Liberace (born Wladziu Valentino Liberace) was the most flamboyant, popular easy listening pianist of the '60s and '70s by a wide margin. His campy, theatrical appearance and performances often disguised his prodigious talent.
Liberace was a child prodigy born to a musical family. His father, Salvatore, played French horn in John Philip Sousa's Concert Band, as well as the Milwaukee Symphony Orchestra. Instead of following in his father's footsteps and playing horn, Wladziu Liberace decided to play piano instead. Liberace was exceptionally gifted at piano, earning strong words of praise from Ignace Paderewski, which helped him land a scholarship at the Wisconsin College of Music at the age of seven; he retained his scholarship for 17 years, the longest period of time in the history of the academy. When he was 11, he debuted as a concert soloist. When he was in his teens, he was performing with symphony orchestras.
Instead of following the accepted path of classical recitals and university courses, Liberace chose to be a showman. At encores at his concerts, he began playing novelty songs like "Mairzy Doats." To ensure that he had widespread appeal as an entertainer, he took elocution lessons in order to mask his Polish accent.
During World War II, Liberace performed in a variety of overseas entertainment units. When he came back to America, he began performing in clubs, playing and singing with dance bands. While he was on the club circuit, he began performing under the sole name of Liberace.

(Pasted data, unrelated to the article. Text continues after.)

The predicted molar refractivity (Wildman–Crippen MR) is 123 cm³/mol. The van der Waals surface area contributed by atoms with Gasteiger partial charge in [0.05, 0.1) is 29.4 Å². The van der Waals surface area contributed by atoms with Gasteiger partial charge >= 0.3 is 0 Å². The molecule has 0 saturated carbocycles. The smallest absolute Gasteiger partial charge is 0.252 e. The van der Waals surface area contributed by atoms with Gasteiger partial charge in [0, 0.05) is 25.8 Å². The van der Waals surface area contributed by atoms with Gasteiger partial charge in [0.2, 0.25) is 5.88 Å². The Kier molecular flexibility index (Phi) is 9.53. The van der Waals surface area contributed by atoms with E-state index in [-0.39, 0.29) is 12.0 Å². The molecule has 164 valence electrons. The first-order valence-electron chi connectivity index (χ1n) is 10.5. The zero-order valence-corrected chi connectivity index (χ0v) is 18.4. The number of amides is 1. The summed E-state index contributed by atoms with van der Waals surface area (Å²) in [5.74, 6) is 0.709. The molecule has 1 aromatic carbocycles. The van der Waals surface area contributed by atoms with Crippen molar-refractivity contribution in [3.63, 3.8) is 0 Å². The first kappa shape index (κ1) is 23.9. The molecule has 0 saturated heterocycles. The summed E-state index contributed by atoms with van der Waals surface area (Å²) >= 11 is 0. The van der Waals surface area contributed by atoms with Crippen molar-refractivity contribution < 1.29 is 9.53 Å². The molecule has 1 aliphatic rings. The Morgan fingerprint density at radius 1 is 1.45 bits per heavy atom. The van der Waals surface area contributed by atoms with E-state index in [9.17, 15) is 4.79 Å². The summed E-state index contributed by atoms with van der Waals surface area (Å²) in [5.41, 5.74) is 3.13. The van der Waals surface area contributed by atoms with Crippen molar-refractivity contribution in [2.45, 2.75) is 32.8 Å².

In 1940, he moved to New York City, where he became a fixture on the club circuits. However, his stint in New York wasn't particularly successful, as the Musicians Union banned the pianist after he began playing counterpoints to certain records played over the club's sound system. Undaunted, Liberace moved to California. While he was playing at a local hotel, he was spotted by Decca Record executives who offered him a contract. Decca attempted to make Liberace into a big-band leader, but it was unsuccessful. In the late '40s, he signed with Columbia Records and, under the direction of producer Mitch Miller, recorded an over-the-top rendition of "September Song." Along with a live concert album, the single helped bring Liberace to a national audience.
Liberace became a star in the '50s, both through his records and assorted television and film appearances. His appearance and repertoire were becoming increasingly campy, as he dressed himself in rhinestone, gold lame, furs, and sequins while playing everything from Gershwin and show tunes to lounge jazz and light classical pieces, with a candelabra placed on his piano. Liberace's star rose rapidly in the early '50s, as he had his own television show, appropriately titled [RoviLink="VW"]The Liberace Show. His celebrity reached a peak in the mid-'50s. Not only did he star in the 1955 film [RoviLink="VW"]Sincerely Yours, a movie about a deaf concert pianist, but he was mentioned in "Mr. Sandman" by the Chordettes and he published his own cookbook. In 1956, Liberace celebrated his 25 years in show business with an extravagant concert at the Hollywood Bowl. That same year, he made some headway in the U.K. market, playing three Royal Command Performances.
Though it was a heady time for the pianist, 1956 was also the year that his star began to dim somewhat. Cassandra, a columnist for the English tabloid [RoviLink="BW"]The Daily Mirror, inferred that Liberace was homosexual. He sued the paper and won, yet he still made an effort to tone down his appearance. However, the public didn't want a subdued Liberace, and he reverted to his kitschy showmanship in the early '60s.
Liberace didn't have any more pop hits in the '60s,'70s, and '80s, yet he continued to sell out concerts around the world and sell a number of records, even though he never earned the favor of the critics. In 1982, a former chauffeur and bodyguard sued the pianist for palimony; the case was settled out of court. Liberace remained a celebrity and a popular performer until his death in 1987. ~ Stephen Thomas Erlewine
© 2014 Rovi Corporation.